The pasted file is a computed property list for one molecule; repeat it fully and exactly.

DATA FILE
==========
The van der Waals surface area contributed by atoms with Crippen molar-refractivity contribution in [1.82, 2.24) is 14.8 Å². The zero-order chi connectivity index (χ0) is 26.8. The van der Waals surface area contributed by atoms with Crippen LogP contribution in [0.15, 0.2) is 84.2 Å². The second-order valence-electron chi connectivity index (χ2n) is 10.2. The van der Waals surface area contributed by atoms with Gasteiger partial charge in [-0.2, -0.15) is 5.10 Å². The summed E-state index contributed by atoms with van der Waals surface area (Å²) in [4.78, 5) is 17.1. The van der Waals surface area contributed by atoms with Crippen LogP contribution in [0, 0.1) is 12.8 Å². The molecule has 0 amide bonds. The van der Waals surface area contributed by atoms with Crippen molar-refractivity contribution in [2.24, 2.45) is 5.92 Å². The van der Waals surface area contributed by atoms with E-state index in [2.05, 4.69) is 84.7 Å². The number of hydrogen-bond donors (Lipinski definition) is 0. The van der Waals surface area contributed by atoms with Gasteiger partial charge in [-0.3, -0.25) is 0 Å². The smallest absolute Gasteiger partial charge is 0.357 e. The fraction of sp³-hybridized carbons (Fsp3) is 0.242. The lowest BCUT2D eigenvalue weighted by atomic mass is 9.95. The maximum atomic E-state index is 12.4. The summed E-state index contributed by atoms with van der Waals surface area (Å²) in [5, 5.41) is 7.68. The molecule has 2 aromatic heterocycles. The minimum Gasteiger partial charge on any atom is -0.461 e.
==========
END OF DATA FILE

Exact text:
The van der Waals surface area contributed by atoms with Crippen molar-refractivity contribution in [1.82, 2.24) is 14.8 Å². The zero-order chi connectivity index (χ0) is 26.8. The van der Waals surface area contributed by atoms with Crippen LogP contribution in [0.15, 0.2) is 84.2 Å². The second-order valence-electron chi connectivity index (χ2n) is 10.2. The van der Waals surface area contributed by atoms with Gasteiger partial charge in [-0.2, -0.15) is 5.10 Å². The summed E-state index contributed by atoms with van der Waals surface area (Å²) in [4.78, 5) is 17.1. The van der Waals surface area contributed by atoms with Crippen LogP contribution in [0, 0.1) is 12.8 Å². The molecule has 0 amide bonds. The van der Waals surface area contributed by atoms with Crippen molar-refractivity contribution in [2.24, 2.45) is 5.92 Å². The van der Waals surface area contributed by atoms with E-state index in [2.05, 4.69) is 84.7 Å². The number of hydrogen-bond donors (Lipinski definition) is 0. The van der Waals surface area contributed by atoms with Gasteiger partial charge in [-0.3, -0.25) is 0 Å². The smallest absolute Gasteiger partial charge is 0.357 e. The fraction of sp³-hybridized carbons (Fsp3) is 0.242. The lowest BCUT2D eigenvalue weighted by atomic mass is 9.95. The maximum atomic E-state index is 12.4. The summed E-state index contributed by atoms with van der Waals surface area (Å²) in [5, 5.41) is 7.68. The molecule has 2 aromatic heterocycles. The minimum Gasteiger partial charge on any atom is -0.461 e.